Former housing authority director sentenced in bribery case

Ex-head of Havre de Grace agency gets 3 years' probation, 6 months in halfway house

April 26, 2011|By Peter Hermann, The Baltimore Sun

The former executive director of the Havre de Grace housing authority was sentenced Monday to serve six months in a halfway house and fined $1,200 for taking kickbacks from contractors to replace kitchen faucets in a residential complex.

U.S. District Judge William D. Quarles Jr. also sentenced the former director, George R. Robinson, 63, to three years' probation. The Bel Air resident had faced up to 15 years in prison and a $250,000 fine after pleading guilty in January to bribing a public official, according to the Maryland U.S. attorney's office.

Prosecutors said in a statement that the FBI secretly recorded Robinson in 2009 asking for $1,200 from a contractor hoping to be awarded work at Somerset Manor, a subsidized housing project on Stansbury Court run by the federal Department of Housing and Urban Development.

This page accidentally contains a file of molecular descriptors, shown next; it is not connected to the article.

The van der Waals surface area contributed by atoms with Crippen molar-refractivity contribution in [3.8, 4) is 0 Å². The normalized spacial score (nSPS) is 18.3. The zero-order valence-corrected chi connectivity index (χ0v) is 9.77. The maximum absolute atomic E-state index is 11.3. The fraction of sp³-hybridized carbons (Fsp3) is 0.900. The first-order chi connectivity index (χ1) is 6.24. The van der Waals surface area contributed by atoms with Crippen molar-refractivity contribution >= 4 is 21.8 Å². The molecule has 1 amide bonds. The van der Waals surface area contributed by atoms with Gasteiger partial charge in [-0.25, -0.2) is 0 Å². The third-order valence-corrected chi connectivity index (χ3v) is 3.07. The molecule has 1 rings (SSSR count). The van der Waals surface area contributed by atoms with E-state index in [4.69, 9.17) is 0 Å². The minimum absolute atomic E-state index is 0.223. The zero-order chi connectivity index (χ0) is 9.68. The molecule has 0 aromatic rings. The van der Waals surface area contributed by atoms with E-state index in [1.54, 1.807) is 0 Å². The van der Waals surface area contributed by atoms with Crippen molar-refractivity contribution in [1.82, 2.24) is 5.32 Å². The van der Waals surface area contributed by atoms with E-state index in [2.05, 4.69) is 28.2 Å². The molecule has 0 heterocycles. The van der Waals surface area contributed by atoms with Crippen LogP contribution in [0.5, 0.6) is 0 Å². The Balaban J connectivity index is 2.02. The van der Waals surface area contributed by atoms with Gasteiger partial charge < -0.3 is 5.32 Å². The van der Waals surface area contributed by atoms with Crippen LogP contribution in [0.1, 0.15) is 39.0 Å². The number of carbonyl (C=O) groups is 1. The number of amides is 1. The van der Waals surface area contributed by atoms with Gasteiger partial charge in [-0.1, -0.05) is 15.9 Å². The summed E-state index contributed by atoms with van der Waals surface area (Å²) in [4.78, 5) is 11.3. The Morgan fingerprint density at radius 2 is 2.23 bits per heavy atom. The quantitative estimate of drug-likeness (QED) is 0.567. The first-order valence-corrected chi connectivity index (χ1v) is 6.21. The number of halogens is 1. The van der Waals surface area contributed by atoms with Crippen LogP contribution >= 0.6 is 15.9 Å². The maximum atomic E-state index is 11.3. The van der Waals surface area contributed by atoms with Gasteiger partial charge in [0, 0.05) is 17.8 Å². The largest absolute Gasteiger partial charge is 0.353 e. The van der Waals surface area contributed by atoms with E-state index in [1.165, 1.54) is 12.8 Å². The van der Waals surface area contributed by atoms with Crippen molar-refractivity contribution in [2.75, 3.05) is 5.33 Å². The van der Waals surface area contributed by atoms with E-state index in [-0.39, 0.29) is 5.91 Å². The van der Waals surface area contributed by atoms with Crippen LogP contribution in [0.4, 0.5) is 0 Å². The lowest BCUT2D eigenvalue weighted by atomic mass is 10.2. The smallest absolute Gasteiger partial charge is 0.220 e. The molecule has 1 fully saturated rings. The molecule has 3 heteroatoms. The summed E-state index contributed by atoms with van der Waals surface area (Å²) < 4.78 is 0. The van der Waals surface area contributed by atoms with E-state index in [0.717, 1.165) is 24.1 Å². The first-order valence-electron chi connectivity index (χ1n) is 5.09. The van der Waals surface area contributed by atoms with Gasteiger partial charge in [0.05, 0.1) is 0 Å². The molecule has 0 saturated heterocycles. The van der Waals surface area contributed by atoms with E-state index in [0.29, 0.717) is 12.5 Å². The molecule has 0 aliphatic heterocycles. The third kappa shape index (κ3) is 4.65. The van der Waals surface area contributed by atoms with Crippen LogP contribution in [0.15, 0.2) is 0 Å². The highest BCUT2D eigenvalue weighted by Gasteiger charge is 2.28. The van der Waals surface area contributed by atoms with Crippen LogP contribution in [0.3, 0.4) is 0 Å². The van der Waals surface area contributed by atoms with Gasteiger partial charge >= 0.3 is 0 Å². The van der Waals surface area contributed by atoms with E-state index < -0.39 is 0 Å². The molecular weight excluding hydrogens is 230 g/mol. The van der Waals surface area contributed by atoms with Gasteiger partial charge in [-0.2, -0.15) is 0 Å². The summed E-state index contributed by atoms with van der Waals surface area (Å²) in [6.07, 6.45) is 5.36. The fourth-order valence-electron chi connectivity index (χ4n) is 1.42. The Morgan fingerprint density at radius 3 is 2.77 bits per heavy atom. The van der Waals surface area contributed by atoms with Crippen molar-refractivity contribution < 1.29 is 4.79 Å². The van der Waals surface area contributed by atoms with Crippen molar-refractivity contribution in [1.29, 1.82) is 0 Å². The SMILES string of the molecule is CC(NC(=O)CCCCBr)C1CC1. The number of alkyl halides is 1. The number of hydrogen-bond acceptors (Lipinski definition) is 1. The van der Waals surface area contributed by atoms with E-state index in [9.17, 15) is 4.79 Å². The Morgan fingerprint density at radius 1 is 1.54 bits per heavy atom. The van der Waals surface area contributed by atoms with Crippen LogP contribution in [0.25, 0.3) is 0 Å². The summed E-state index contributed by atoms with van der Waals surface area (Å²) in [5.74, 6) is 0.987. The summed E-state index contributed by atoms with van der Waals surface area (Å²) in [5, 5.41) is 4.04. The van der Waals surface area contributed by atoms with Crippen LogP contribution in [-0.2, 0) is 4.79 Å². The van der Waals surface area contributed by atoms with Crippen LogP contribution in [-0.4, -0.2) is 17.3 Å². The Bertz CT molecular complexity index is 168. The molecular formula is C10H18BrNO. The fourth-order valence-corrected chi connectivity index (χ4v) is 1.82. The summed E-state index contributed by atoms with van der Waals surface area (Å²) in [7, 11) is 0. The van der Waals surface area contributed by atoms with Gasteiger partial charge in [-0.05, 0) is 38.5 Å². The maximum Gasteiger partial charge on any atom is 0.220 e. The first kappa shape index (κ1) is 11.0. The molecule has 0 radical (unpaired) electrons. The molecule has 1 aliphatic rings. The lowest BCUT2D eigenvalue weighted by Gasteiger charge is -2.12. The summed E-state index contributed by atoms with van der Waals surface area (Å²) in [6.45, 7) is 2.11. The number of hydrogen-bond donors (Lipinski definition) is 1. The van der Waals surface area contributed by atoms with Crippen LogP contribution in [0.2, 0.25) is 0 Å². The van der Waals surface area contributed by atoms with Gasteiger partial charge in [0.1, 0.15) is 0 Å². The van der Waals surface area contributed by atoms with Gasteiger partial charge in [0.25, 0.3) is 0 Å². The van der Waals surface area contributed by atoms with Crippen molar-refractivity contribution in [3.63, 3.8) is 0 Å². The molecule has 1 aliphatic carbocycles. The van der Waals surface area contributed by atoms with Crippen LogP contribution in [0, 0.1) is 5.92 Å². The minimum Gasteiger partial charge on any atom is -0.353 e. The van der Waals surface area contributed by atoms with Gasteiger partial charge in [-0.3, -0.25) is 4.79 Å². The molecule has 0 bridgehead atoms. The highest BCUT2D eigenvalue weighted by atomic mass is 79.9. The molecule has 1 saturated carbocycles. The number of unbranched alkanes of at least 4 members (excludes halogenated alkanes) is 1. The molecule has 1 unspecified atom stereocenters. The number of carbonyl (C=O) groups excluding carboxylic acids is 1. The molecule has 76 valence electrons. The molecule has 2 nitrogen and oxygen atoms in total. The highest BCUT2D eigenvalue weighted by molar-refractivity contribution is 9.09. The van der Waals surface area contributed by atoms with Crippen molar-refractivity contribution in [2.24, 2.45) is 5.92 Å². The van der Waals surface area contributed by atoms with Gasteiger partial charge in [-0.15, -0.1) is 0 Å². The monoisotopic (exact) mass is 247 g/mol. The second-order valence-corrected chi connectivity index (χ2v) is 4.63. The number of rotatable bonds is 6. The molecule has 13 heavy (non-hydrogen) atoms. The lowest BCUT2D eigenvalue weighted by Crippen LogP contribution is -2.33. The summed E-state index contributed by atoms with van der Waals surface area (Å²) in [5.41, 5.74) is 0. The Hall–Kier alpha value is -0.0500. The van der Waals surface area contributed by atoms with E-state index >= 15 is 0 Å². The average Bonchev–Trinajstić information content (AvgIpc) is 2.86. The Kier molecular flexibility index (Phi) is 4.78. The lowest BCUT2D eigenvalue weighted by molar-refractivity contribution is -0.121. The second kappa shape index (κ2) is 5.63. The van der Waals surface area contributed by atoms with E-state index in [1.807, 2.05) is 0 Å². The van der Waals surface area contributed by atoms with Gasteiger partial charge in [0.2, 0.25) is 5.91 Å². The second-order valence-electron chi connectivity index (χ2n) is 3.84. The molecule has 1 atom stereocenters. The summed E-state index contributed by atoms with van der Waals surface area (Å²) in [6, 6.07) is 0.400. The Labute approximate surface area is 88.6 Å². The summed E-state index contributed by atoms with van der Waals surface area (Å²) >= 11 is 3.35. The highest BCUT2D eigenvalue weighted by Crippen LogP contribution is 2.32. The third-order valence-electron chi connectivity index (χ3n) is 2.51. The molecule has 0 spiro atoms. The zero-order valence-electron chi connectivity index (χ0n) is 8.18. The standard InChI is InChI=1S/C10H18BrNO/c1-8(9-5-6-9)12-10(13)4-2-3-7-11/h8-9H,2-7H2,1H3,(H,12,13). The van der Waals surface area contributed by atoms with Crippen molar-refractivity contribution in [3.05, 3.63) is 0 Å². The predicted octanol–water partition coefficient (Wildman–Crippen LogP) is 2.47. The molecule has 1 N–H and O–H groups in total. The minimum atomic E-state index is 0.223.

Prosecutors said the contractor who gave Robinson the money got the contract. Prosecutors said the meeting at which the money exchanged hands was videotaped, and showed the contractor handing Robinson a bank envelope with the money in cash.

During the conversation, Robinson was recorded asking the contractor how "we could make some money off it," according to a statement of facts read into the court record during Monday's hearing. He told the contractor, identified in court documents only as "P.C.," "We had put four thousand dollars aside to do this" and that the contractor should "give me something out of this."

"When P.C. asked how much, the defendant initially responded, 'I'll leave that to you,' the court documents state. But then it appears Robinson changed his mind and said, "Ah, give me twelve," which the court documents say meant $1,200.

"While counting the money, Robinson made light of the fact that the contractor had shorted him by $100 on a prior occasion," the court documents state. "The contractor advised authorities that there were other occasions when Robinson had asked for and received kickbacks as a precondition to allowing the contractor to make improvements at the housing project."

Prosecutors said in the documents that the contractor complained he had not made as much money installing faucets as he had hoped, and Robinson replied by referring to the next job, saying, " 'That will be all yours,' meaning the defendant would not ask for a kickback for that one."

Robinson's attorney, David E. Carey, did not return messages seeking comment.

peter.hermann@baltsun.com

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